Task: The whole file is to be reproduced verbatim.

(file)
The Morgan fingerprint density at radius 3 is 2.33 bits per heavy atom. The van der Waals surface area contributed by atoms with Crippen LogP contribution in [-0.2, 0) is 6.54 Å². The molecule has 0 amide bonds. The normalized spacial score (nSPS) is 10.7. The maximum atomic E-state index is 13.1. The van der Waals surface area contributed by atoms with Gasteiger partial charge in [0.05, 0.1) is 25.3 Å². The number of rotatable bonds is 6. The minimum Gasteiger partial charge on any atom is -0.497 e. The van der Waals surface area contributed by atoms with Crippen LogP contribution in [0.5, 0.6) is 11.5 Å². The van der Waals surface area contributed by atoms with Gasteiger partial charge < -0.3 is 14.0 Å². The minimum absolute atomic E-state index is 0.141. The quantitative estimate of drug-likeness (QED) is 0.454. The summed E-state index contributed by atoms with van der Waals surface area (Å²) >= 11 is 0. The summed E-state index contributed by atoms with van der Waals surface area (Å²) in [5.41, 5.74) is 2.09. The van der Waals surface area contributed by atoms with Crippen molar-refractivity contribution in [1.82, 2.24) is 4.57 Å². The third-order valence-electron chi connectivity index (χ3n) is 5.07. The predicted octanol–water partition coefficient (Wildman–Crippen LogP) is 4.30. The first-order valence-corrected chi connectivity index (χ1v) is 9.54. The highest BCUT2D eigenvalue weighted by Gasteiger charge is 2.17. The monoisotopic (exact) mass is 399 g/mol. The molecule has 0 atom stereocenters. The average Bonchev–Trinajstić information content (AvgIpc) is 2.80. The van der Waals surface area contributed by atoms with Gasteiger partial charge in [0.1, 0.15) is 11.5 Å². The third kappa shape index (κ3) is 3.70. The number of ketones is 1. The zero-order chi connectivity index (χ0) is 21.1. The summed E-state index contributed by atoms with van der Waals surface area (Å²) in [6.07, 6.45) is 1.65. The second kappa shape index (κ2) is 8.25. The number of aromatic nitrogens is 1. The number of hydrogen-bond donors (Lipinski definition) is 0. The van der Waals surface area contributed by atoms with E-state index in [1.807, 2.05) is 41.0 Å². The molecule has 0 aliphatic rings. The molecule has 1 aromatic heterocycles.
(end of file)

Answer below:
The Morgan fingerprint density at radius 3 is 2.33 bits per heavy atom. The van der Waals surface area contributed by atoms with Crippen LogP contribution in [-0.2, 0) is 6.54 Å². The molecule has 0 amide bonds. The normalized spacial score (nSPS) is 10.7. The maximum atomic E-state index is 13.1. The van der Waals surface area contributed by atoms with Gasteiger partial charge in [0.05, 0.1) is 25.3 Å². The number of rotatable bonds is 6. The minimum Gasteiger partial charge on any atom is -0.497 e. The van der Waals surface area contributed by atoms with Crippen LogP contribution in [0.5, 0.6) is 11.5 Å². The van der Waals surface area contributed by atoms with Gasteiger partial charge < -0.3 is 14.0 Å². The minimum absolute atomic E-state index is 0.141. The quantitative estimate of drug-likeness (QED) is 0.454. The summed E-state index contributed by atoms with van der Waals surface area (Å²) >= 11 is 0. The summed E-state index contributed by atoms with van der Waals surface area (Å²) in [5.41, 5.74) is 2.09. The van der Waals surface area contributed by atoms with Crippen molar-refractivity contribution in [1.82, 2.24) is 4.57 Å². The third-order valence-electron chi connectivity index (χ3n) is 5.07. The predicted octanol–water partition coefficient (Wildman–Crippen LogP) is 4.30. The first-order valence-corrected chi connectivity index (χ1v) is 9.54. The highest BCUT2D eigenvalue weighted by Gasteiger charge is 2.17. The monoisotopic (exact) mass is 399 g/mol. The molecule has 0 atom stereocenters. The average Bonchev–Trinajstić information content (AvgIpc) is 2.80. The van der Waals surface area contributed by atoms with Gasteiger partial charge in [0.1, 0.15) is 11.5 Å². The third kappa shape index (κ3) is 3.70. The number of ketones is 1. The zero-order chi connectivity index (χ0) is 21.1. The summed E-state index contributed by atoms with van der Waals surface area (Å²) in [6.07, 6.45) is 1.65. The second kappa shape index (κ2) is 8.25. The number of aromatic nitrogens is 1. The number of hydrogen-bond donors (Lipinski definition) is 0. The van der Waals surface area contributed by atoms with E-state index in [1.807, 2.05) is 41.0 Å². The molecule has 0 aliphatic rings. The molecule has 1 aromatic heterocycles.